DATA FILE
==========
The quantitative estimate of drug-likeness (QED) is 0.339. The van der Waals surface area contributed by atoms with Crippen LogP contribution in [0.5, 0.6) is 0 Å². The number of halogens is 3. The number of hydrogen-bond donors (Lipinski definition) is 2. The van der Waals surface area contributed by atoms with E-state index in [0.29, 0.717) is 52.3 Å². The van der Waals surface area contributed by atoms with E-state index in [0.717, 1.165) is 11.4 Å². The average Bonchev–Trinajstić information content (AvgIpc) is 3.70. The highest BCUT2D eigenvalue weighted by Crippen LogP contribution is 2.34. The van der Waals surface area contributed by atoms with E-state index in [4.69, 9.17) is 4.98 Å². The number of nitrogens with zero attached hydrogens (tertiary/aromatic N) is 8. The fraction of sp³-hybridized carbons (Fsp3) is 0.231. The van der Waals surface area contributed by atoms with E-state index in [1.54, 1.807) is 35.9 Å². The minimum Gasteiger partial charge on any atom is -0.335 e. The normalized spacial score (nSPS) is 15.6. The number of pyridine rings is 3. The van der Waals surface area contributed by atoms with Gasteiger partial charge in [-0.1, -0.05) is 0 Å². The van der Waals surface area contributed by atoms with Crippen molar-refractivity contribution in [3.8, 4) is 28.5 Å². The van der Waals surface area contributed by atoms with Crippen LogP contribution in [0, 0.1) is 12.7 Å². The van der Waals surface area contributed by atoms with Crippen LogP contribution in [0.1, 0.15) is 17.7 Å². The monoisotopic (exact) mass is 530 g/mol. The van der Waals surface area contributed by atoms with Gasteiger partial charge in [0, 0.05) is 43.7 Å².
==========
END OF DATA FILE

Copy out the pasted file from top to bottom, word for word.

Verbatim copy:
The quantitative estimate of drug-likeness (QED) is 0.339. The van der Waals surface area contributed by atoms with Crippen LogP contribution in [0.5, 0.6) is 0 Å². The number of halogens is 3. The number of hydrogen-bond donors (Lipinski definition) is 2. The van der Waals surface area contributed by atoms with E-state index in [0.29, 0.717) is 52.3 Å². The van der Waals surface area contributed by atoms with E-state index in [0.717, 1.165) is 11.4 Å². The average Bonchev–Trinajstić information content (AvgIpc) is 3.70. The highest BCUT2D eigenvalue weighted by Crippen LogP contribution is 2.34. The van der Waals surface area contributed by atoms with E-state index in [4.69, 9.17) is 4.98 Å². The number of nitrogens with zero attached hydrogens (tertiary/aromatic N) is 8. The fraction of sp³-hybridized carbons (Fsp3) is 0.231. The van der Waals surface area contributed by atoms with E-state index in [1.54, 1.807) is 35.9 Å². The minimum Gasteiger partial charge on any atom is -0.335 e. The normalized spacial score (nSPS) is 15.6. The number of pyridine rings is 3. The van der Waals surface area contributed by atoms with Gasteiger partial charge in [-0.1, -0.05) is 0 Å². The van der Waals surface area contributed by atoms with Crippen molar-refractivity contribution in [3.8, 4) is 28.5 Å². The van der Waals surface area contributed by atoms with Crippen LogP contribution in [0, 0.1) is 12.7 Å². The van der Waals surface area contributed by atoms with Crippen LogP contribution in [0.1, 0.15) is 17.7 Å². The monoisotopic (exact) mass is 530 g/mol. The van der Waals surface area contributed by atoms with Gasteiger partial charge in [0, 0.05) is 43.7 Å².